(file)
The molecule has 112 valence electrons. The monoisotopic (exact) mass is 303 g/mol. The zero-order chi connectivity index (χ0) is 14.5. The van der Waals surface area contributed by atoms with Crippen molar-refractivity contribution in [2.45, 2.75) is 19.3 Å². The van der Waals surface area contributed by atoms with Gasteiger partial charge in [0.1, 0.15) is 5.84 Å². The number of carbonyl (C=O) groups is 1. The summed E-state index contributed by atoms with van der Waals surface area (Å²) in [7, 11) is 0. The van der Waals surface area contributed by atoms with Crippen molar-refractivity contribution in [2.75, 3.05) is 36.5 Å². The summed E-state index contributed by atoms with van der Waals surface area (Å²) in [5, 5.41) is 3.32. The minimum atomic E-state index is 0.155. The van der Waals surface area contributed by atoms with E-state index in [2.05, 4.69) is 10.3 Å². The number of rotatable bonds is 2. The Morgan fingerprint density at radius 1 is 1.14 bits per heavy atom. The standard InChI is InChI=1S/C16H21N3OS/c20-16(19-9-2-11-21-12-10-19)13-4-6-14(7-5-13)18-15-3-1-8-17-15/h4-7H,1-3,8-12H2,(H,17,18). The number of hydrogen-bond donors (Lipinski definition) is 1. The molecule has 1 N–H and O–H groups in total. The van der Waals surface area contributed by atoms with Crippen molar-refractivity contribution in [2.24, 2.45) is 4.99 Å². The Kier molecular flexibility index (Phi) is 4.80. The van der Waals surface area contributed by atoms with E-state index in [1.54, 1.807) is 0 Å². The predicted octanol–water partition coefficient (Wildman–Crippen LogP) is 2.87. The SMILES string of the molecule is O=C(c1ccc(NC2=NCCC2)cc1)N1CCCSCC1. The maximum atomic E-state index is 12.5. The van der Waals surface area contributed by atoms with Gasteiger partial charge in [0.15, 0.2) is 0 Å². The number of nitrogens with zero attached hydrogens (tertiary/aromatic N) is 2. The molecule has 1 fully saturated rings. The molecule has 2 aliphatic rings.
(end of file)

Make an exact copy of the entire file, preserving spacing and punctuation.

The molecule has 112 valence electrons. The monoisotopic (exact) mass is 303 g/mol. The zero-order chi connectivity index (χ0) is 14.5. The van der Waals surface area contributed by atoms with Crippen molar-refractivity contribution in [2.45, 2.75) is 19.3 Å². The van der Waals surface area contributed by atoms with Gasteiger partial charge in [0.1, 0.15) is 5.84 Å². The number of carbonyl (C=O) groups is 1. The summed E-state index contributed by atoms with van der Waals surface area (Å²) in [7, 11) is 0. The van der Waals surface area contributed by atoms with Crippen molar-refractivity contribution in [2.75, 3.05) is 36.5 Å². The summed E-state index contributed by atoms with van der Waals surface area (Å²) in [5, 5.41) is 3.32. The minimum atomic E-state index is 0.155. The van der Waals surface area contributed by atoms with E-state index in [2.05, 4.69) is 10.3 Å². The number of rotatable bonds is 2. The Morgan fingerprint density at radius 1 is 1.14 bits per heavy atom. The standard InChI is InChI=1S/C16H21N3OS/c20-16(19-9-2-11-21-12-10-19)13-4-6-14(7-5-13)18-15-3-1-8-17-15/h4-7H,1-3,8-12H2,(H,17,18). The number of hydrogen-bond donors (Lipinski definition) is 1. The molecule has 1 N–H and O–H groups in total. The van der Waals surface area contributed by atoms with Crippen molar-refractivity contribution in [2.24, 2.45) is 4.99 Å². The Kier molecular flexibility index (Phi) is 4.80. The van der Waals surface area contributed by atoms with E-state index in [1.54, 1.807) is 0 Å². The predicted octanol–water partition coefficient (Wildman–Crippen LogP) is 2.87. The SMILES string of the molecule is O=C(c1ccc(NC2=NCCC2)cc1)N1CCCSCC1. The maximum atomic E-state index is 12.5. The van der Waals surface area contributed by atoms with Gasteiger partial charge in [0.15, 0.2) is 0 Å². The number of nitrogens with zero attached hydrogens (tertiary/aromatic N) is 2. The molecule has 1 fully saturated rings. The molecule has 2 aliphatic rings.